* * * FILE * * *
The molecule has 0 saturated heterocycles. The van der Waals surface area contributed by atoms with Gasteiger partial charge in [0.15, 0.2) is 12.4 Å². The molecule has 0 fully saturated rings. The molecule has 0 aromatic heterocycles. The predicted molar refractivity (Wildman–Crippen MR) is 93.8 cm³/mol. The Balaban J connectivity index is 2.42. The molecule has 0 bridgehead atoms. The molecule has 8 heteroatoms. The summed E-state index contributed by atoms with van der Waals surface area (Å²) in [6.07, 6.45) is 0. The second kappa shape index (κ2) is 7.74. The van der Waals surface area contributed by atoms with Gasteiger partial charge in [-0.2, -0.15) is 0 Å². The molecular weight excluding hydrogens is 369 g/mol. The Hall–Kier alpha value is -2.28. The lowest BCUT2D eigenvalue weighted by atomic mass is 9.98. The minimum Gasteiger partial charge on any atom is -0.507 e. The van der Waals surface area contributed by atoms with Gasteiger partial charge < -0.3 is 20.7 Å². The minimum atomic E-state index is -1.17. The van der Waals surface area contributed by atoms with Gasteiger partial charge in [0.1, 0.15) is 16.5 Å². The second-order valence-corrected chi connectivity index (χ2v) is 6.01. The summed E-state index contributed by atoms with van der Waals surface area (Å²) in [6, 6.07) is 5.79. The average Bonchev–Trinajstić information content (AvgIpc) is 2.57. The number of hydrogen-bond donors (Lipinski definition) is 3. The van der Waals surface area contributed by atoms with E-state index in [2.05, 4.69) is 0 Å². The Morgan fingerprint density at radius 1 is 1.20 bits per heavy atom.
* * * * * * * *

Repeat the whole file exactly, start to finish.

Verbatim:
The molecule has 0 saturated heterocycles. The van der Waals surface area contributed by atoms with Gasteiger partial charge in [0.15, 0.2) is 12.4 Å². The molecule has 0 fully saturated rings. The molecule has 0 aromatic heterocycles. The predicted molar refractivity (Wildman–Crippen MR) is 93.8 cm³/mol. The Balaban J connectivity index is 2.42. The molecule has 0 bridgehead atoms. The molecule has 8 heteroatoms. The summed E-state index contributed by atoms with van der Waals surface area (Å²) in [6.07, 6.45) is 0. The second kappa shape index (κ2) is 7.74. The van der Waals surface area contributed by atoms with Gasteiger partial charge in [-0.2, -0.15) is 0 Å². The molecular weight excluding hydrogens is 369 g/mol. The Hall–Kier alpha value is -2.28. The lowest BCUT2D eigenvalue weighted by atomic mass is 9.98. The minimum Gasteiger partial charge on any atom is -0.507 e. The van der Waals surface area contributed by atoms with Gasteiger partial charge < -0.3 is 20.7 Å². The minimum atomic E-state index is -1.17. The van der Waals surface area contributed by atoms with Gasteiger partial charge in [0.1, 0.15) is 16.5 Å². The second-order valence-corrected chi connectivity index (χ2v) is 6.01. The summed E-state index contributed by atoms with van der Waals surface area (Å²) in [6, 6.07) is 5.79. The average Bonchev–Trinajstić information content (AvgIpc) is 2.57. The number of hydrogen-bond donors (Lipinski definition) is 3. The van der Waals surface area contributed by atoms with E-state index in [2.05, 4.69) is 0 Å². The Morgan fingerprint density at radius 1 is 1.20 bits per heavy atom.